Monday, 24 December 2018

How limited are 'limited editions?'

As someone who sells prints to serious and discerning collectors, the vexed question of 'is this a limited edition' crops up now and again. I say now and again, as most people understand that photography is not a medium that should be a natural home for artificially restricting how many prints of a particular photograph might be printed. As we will see, this is all a bit of a red herring in photographic terms anyway.
Iris No.9, 2018 Platinum print

Limiting how many prints can be made from a particular image came originally from fine art printing such as etchings, lithographs and silk screen prints. In these examples the editions were inherently limited anyway, due to how many prints might be pulled from a screen or etching plate before it began to wear and the image deteriorate. It is also a tradition to deface or destroy the screen or plate so no more can be made. To destroy a negative would, for 99% of photographers be an unthinkable act of creative, photographic and social documentary history vandalism. I don't know one photographer who would ever contemplate such a thing. Most photographers embrace the aspect of the medium which makes it possible, in theory anyway, to make multiple prints over many years from a negative making photography a very 'democratic' medium. How often this actually happens in practice however, is very much another matter. 

Iris No.8, 2018 Platinum print
When I print a new photograph for the first time I might make two or three prints at the time and unless they are destined for exhibition somewhere right away, are stored in my archival print boxes for possible future exhibition or sale. In all the years that I have been selling original, archival gelatin / silver and platinum prints, (over fifty), through galleries, directly to collectors and public art collections, I can count on the fingers of one hand the number of one particular image that I have made more than four or five prints of for sale. This just happens to be a feature of much photographic print sales, it's extremely rare for any photographer to sell that many copies of a particular image. So-called 'limited editions' don't get much more limited than that!

Artichoke No. 3, 2017 Platinum print

It's true however, that some galleries make a point of or even force the photographers whose work they handle to stipulate that prints are part of an 'edition'. Here we discover that this is a bit of an artificial ruse to inflate the price, (not the value, they are two different things) of the prints. Firstly, serious professional galleries know their client base and the relative demand for individual photographer's work very well indeed. An 'edition' then - and this applies to all galleries selling paper-based artwork, will be set at a number that can reasonably be expected to sell, plus a few more 'just in case'. This can be five, ten, twenty five, 100, whatever. Yes, the 'edition' might truly be 'limited' but in reality the gallery will ensure that it's in line with expected sales, so in effect, not limited at all. In the unlikely event of a so-called 'limited edition' selling out, the gallery will more than likely re-issue the same image in another form or size and call this yet another 'edition'. Not illegal, not really 'sharp practice' and it would only apply to a tiny minority of photographic works but it does underline the nonsense of so-called 'limited editions'. Even then, the total numbers of photographic prints made is tiny as compared with other works on paper.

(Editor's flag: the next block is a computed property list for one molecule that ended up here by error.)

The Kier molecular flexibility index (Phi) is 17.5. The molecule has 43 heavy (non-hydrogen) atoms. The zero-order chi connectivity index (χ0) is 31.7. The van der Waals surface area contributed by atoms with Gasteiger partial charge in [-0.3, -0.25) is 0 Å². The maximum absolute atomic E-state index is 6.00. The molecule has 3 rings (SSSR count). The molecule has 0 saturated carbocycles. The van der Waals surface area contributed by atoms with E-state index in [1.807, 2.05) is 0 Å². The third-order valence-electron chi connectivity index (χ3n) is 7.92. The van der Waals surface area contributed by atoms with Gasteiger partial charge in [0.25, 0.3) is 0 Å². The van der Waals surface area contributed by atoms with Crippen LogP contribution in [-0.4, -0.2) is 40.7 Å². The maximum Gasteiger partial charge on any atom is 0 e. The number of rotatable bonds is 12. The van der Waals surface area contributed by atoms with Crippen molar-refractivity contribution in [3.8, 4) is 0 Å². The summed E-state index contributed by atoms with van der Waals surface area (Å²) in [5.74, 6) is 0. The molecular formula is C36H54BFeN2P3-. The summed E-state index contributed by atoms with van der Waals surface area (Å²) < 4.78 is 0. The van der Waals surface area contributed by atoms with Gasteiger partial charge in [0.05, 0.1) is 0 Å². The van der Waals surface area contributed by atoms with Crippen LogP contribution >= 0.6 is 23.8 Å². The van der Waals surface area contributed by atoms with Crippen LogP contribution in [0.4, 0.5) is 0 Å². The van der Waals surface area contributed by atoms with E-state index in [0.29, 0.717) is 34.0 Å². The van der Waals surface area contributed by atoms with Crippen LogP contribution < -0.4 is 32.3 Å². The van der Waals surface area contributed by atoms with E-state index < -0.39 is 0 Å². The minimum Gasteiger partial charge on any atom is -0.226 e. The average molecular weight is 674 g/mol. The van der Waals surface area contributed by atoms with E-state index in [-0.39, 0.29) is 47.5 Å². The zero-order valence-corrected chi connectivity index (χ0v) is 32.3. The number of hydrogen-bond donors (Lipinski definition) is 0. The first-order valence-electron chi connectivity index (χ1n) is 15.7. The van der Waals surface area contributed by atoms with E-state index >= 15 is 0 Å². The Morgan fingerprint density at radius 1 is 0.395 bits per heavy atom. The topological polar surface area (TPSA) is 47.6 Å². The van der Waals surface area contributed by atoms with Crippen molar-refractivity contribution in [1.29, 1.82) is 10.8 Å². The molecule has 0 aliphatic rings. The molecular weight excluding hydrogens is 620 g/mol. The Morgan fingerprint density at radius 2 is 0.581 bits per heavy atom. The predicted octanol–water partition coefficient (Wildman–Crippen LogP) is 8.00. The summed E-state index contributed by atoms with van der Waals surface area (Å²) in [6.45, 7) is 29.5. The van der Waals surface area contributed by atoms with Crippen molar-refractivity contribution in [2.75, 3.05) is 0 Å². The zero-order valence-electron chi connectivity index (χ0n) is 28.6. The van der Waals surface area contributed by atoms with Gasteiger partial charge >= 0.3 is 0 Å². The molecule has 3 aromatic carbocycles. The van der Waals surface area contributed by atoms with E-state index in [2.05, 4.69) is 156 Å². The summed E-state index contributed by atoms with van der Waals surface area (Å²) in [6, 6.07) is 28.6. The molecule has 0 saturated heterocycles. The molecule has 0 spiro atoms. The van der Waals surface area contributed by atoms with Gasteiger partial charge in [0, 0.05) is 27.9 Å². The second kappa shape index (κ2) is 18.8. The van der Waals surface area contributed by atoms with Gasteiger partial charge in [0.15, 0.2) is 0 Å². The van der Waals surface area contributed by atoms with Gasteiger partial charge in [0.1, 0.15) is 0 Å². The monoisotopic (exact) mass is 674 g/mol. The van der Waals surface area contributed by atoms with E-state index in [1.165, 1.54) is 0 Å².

Globe Artichoke No. 2, 2017 Platinum print

When you see something described as a 'limited edition' you do need to take this with a pinch of salt. However, when you buy an original, hand-made, archival silver / gelatin or platinum print from a reputable gallery or photographer, you can be certain that it will be a very special artefact which may even have been especially printed to order for you and not a mass-produced item. Also, as a hand-made print produced in a darkroom, even if there happens to be more than one or two in circulation, you can pretty much guarantee that there will be subtle differences in each print making them all truly individual.
Pete's original prints can be seen and purchased at Ffotogallery Y Gofeb

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